#Budget2024 emergency pod: spoiling for a fight

#Budget2024 reaction podcast
Canadian tech’s trust battery for the feds’ approach to innovation policy has drained.

All hell broke loose this week.

#Budget2024 dropped, weighing in at over 400 pages and containing more than $53 billion in net new spending, including several new commitments impacting Canadian tech. Because we love you, BetaKit has produced a 2,500-word budget overview, with an executive summary and the major commitments broken out by section. Some of those commitments, like open banking (or consumer-driven banking as the government calls it), have already received dedicated follow-up stories.

But it seems as though those commitments were entirely overshadowed by the government’s proposed changes to the capital gains tax, which prompted an immediate and loud response.

“The reality is this government cannot execute.”

So please enjoy this emergency podcast recording, featuring Council of Canadian Innovators (CCI) president Ben Bergen and CMD Capital partner Matt Roberts—recorded immediately following an impromptu meeting between Finance Minister Freeland, CCI, and several Canadian tech leaders.

Fresh off the meeting, Bergen does not mince words, calling the budget a “comms strategy that wasn’t thought out.” Striking words from a man who has previously worked for Minister Freeland! 

The general consensus from the emergency pod crew is that whatever the quality of work put in, this is very much an election budget, but it’s still unclear to me whether or not the fight Finance currently finds itself in with Canadian tech leaders was something unexpected or, perhaps, planned.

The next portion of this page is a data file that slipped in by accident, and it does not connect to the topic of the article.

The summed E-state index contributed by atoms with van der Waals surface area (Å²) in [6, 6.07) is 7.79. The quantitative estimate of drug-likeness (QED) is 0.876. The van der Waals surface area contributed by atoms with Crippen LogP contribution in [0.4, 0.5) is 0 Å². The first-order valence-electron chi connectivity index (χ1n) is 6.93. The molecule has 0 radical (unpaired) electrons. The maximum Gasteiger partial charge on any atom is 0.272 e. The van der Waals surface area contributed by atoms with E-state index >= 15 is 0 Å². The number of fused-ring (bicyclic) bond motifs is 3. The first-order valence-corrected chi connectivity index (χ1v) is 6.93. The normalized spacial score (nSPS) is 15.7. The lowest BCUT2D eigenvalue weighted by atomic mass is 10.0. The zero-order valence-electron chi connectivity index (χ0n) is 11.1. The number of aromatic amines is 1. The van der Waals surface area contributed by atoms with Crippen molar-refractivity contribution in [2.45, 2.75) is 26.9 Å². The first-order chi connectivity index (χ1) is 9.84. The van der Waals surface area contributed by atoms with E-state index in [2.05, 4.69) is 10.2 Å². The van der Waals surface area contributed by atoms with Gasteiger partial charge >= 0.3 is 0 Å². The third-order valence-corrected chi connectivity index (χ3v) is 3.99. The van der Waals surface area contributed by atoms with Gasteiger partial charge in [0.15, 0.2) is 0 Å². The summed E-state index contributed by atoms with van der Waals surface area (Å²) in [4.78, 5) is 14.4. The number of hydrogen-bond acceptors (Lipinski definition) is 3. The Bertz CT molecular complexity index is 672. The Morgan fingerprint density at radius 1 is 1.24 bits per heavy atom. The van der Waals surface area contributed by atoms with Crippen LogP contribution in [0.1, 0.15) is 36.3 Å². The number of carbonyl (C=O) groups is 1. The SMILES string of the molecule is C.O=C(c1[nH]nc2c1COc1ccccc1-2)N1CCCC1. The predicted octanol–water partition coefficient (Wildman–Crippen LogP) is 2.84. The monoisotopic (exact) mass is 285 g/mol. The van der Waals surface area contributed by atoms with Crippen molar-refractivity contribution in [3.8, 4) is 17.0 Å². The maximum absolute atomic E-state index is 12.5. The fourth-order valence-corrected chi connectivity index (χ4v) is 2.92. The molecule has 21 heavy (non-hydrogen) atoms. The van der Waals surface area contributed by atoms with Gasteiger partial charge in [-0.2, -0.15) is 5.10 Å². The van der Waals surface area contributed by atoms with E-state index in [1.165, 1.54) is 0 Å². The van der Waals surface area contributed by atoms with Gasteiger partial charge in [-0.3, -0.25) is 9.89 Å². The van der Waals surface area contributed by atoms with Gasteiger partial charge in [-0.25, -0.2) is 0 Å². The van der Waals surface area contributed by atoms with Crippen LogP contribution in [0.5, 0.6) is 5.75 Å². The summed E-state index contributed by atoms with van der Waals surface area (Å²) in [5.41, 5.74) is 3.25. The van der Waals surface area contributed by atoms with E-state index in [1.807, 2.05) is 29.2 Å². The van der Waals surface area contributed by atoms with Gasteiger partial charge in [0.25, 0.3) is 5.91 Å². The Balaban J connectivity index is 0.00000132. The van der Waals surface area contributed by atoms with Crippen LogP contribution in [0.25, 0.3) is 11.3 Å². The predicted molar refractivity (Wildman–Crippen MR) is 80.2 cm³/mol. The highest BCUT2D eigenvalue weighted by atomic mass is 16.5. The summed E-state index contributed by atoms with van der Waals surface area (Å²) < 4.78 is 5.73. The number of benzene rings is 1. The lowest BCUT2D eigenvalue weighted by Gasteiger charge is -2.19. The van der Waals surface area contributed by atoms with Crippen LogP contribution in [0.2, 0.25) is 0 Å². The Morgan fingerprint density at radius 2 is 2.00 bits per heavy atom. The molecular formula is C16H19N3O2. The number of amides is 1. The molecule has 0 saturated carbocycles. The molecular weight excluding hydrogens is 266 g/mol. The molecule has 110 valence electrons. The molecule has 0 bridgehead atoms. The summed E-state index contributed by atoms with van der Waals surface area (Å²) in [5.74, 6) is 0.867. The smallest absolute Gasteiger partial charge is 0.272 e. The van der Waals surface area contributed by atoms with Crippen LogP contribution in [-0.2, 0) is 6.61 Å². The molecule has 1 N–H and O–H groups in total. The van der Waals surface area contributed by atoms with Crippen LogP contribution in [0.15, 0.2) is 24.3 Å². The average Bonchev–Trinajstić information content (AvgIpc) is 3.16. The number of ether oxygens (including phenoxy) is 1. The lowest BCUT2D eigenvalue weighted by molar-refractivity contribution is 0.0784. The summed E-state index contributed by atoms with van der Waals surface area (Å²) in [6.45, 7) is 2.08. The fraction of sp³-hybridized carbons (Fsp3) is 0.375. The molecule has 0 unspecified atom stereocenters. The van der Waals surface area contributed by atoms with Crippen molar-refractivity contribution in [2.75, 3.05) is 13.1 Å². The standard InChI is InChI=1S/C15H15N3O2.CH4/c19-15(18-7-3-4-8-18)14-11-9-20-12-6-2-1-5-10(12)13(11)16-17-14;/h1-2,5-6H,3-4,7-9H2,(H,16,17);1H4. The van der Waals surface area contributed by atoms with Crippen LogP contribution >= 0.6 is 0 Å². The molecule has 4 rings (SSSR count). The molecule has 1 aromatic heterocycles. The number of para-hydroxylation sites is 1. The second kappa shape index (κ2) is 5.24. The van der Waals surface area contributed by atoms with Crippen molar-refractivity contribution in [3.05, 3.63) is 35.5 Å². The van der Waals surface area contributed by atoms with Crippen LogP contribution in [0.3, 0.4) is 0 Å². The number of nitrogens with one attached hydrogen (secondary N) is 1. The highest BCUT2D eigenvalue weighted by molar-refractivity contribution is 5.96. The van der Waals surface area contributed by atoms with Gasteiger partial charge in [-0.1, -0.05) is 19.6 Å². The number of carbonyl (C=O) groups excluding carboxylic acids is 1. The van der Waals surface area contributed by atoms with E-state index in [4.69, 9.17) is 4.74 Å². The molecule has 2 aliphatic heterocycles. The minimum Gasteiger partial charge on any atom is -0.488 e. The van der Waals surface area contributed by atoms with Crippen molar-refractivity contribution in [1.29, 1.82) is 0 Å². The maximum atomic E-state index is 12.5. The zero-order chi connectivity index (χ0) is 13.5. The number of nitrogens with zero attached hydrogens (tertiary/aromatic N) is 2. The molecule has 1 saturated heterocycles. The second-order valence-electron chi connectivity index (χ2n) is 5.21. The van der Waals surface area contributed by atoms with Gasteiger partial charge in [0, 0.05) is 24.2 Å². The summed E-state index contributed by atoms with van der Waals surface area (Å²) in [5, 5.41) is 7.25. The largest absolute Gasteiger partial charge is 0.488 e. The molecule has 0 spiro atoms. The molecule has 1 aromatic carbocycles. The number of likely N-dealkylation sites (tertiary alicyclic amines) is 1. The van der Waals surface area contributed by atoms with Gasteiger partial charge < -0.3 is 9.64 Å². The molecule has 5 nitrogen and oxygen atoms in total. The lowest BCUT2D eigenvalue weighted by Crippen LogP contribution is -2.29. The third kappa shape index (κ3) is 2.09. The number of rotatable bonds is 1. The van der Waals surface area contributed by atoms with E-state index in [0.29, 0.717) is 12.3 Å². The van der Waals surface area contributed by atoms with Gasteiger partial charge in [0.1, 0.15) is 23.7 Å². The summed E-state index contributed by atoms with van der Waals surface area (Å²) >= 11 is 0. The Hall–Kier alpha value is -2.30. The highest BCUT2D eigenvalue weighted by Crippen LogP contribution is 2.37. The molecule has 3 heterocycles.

The electioneering radiating from #Budget2024 undermines any detailed evaluation of the innovation policy contained within—from open banking to VCCI—because “a lot of these things are not going to come to fruition if there is an election, if there is change,” Bergen noted.

The trust battery, already low, seems to have drained, and not just due to the growing prospects of another election. Details and execution are two places where this government consistently falters, and if the bloom wasn’t off the rose of the feds’ recent $2.4 billion AI commitment due to the capital gains announcement, it would have been due to the important details on that commitment missing from the budget.

Again, I’m taken back to the question of whether or not the tension and mistrust dripping from every recent #CDNtech LinkedIn post is a reflection of mediocrity or malice on the government’s part. Perhaps it is just realpolitik: pay close attention to the story Bergen tells at the end of the podcast about a meeting with government officials and Canada’s AI leaders just days before the funding announcement, effectively trotting them out as a public sign that the funding commitment had been thoroughly vetted and approved by those leaders.

I might have attributed the checklist consultation approach to a pre-budget crunch were it not for Roberts confirming similar experiences with this government, sometimes only to allow them to prep talking points against his recommendations.

So after allowing Canadian tech leaders to privately voice their concerns, should anyone in attendance be surprised that Minister Freeland publicly doubled down on the tax changes at a press conference right after the meeting? 

Let’s dig in.

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The BetaKit Podcast is hosted by Douglas Soltys & Rob Kenedi. Produced & edited by Kattie Laur.

Douglas Soltys

Douglas Soltys

Douglas Soltys is the Editor-in-Chief of BetaKit and founder of BetaKit Incorporated. He has worked for a few failed companies and written about many more. He spends too much time on the Internet.

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